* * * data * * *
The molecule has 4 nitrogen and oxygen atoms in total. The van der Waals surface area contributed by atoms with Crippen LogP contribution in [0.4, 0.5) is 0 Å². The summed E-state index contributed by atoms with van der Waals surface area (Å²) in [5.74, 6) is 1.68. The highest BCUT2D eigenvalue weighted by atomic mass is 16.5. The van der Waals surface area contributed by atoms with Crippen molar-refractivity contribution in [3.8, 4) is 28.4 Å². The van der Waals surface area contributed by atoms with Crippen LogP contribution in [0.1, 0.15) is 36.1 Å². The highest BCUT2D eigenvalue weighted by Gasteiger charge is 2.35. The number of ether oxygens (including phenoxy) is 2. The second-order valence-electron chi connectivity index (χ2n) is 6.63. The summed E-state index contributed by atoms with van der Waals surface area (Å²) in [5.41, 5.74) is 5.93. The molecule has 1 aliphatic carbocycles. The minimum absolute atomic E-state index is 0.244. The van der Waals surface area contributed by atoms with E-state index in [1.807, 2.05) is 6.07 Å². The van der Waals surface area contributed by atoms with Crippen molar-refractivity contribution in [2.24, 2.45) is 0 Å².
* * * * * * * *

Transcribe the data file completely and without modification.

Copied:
The molecule has 4 nitrogen and oxygen atoms in total. The van der Waals surface area contributed by atoms with Crippen LogP contribution in [0.4, 0.5) is 0 Å². The summed E-state index contributed by atoms with van der Waals surface area (Å²) in [5.74, 6) is 1.68. The highest BCUT2D eigenvalue weighted by atomic mass is 16.5. The van der Waals surface area contributed by atoms with Crippen molar-refractivity contribution in [3.8, 4) is 28.4 Å². The van der Waals surface area contributed by atoms with Crippen LogP contribution in [0.1, 0.15) is 36.1 Å². The highest BCUT2D eigenvalue weighted by Gasteiger charge is 2.35. The number of ether oxygens (including phenoxy) is 2. The second-order valence-electron chi connectivity index (χ2n) is 6.63. The summed E-state index contributed by atoms with van der Waals surface area (Å²) in [5.41, 5.74) is 5.93. The molecule has 1 aliphatic carbocycles. The minimum absolute atomic E-state index is 0.244. The van der Waals surface area contributed by atoms with E-state index in [1.807, 2.05) is 6.07 Å². The van der Waals surface area contributed by atoms with Crippen molar-refractivity contribution in [2.24, 2.45) is 0 Å².